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Color Blindness: An Overview

Color blindness is generally an innate condition that prohibits someone's ability to differentiate among color tones. Color blindness is caused by a dysfunction of the cones in the retina. Commonly it affects an individual's ability to distinguish between shades of green or red, but it might adversely affect the perception of additional shades too.

Color perception is dependent upon the cones found in the eye. Humans are normally born with three varieties of cones, each perceiving various wavelengths of color tone. When it comes to colors, the length of the wave is directly related to the resulting color. Long waves generate reds, middle-sized waves generate greens and shorter waves produce blue tones. The pigmented cone that is affected impacts the nature and level of the color deficiency.

Red-green color blindness is more common among males than in females because the genes are sex linked and recessive.

Some people acquire color vision problems later in life as a result of another condition such as medicinal side effects, cataracts and especially macular degeneration. Thankfully, it could be possible to reverse the condition once the cause is treated

There are a few tests for color blindness. The most widely used is the Ishihara color exam, named after its designer. In this test a plate is shown with a circle of dots in seemingly random colors and sizes. Within the circle appears a numerical figure in a particular shade. The individual's ability to see the number inside the dots of clashing shades indicates the level of red-green color vision.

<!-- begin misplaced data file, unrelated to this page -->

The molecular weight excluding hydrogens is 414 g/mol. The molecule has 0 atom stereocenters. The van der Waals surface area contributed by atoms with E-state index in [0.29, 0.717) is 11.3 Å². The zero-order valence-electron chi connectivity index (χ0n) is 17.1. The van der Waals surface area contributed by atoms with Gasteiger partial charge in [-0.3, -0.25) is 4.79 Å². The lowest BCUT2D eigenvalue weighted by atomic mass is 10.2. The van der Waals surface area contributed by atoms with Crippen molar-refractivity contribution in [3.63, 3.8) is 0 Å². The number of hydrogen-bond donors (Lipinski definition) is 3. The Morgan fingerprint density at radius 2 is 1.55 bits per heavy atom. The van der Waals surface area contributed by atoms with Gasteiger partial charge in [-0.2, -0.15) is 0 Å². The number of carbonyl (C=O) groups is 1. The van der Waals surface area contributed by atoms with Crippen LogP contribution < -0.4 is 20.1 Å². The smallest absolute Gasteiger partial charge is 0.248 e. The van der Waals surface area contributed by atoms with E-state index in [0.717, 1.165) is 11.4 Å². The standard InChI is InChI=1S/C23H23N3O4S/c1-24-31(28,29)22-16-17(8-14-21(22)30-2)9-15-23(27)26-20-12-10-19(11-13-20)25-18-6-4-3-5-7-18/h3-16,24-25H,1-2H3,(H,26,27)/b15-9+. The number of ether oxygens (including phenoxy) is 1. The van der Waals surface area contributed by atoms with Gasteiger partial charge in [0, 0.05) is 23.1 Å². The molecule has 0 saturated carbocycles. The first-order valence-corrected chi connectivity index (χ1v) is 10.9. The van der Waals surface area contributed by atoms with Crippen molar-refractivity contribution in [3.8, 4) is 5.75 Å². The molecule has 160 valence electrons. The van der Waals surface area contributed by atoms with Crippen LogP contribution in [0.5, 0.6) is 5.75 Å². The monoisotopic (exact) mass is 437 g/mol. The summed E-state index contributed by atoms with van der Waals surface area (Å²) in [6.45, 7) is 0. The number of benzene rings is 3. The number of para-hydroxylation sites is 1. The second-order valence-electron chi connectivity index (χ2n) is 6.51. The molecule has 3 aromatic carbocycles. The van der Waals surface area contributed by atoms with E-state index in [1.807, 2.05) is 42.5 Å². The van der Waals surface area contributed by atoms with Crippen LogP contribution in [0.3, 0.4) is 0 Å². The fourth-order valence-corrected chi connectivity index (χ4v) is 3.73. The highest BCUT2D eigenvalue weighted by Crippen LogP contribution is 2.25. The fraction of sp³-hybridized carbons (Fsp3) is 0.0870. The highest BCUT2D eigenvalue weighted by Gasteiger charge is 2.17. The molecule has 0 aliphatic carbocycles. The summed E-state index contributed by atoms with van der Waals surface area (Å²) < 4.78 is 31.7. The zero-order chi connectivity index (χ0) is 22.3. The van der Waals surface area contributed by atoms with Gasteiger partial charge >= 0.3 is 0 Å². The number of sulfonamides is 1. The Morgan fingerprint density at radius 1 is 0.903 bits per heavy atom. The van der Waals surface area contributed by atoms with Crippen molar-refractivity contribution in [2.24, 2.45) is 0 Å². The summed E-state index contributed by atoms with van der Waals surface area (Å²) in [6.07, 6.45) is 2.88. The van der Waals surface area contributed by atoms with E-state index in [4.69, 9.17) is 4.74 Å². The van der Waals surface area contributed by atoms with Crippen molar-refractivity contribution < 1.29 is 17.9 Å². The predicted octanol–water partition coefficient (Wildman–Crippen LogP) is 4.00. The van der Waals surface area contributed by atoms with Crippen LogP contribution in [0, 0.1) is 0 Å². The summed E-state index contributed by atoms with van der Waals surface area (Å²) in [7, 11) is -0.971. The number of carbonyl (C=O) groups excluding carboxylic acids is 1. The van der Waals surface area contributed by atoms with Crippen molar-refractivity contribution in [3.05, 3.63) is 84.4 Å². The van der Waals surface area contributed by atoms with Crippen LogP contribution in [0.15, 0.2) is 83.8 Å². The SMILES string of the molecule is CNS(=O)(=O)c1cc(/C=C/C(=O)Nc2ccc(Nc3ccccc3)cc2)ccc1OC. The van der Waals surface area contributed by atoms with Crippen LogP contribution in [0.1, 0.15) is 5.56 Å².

While genetic color blindness can't be corrected, there are some measures that can assist to make up for it. Some evidence shows that using tinted lenses or glasses which minimize glare can help people to perceive the differences between colors. More and more, computer applications are becoming available for regular PCs and for smaller devices that can assist people to enhance color distinction depending upon their particular condition. There is also interesting research underway in gene therapy to improve color vision.

The extent to which color blindness limits a person is dependent upon the kind and degree of the deficiency. Some individuals can accommodate to their deficiency by familiarizing themselves with substitute clues for colored objects or signs. For instance, many individuals are capable of learning the shapes of stop signs (rather than recognizing red) or contrasting items with color paradigms like green grass or the blue sky.

If you suspect that you or a family member could be color blind it's advised to get tested by an optometrist. The sooner a diagnosis is made, the sooner you can help. Feel free to call our Plainsboro, NJ optometry practice to schedule an exam.

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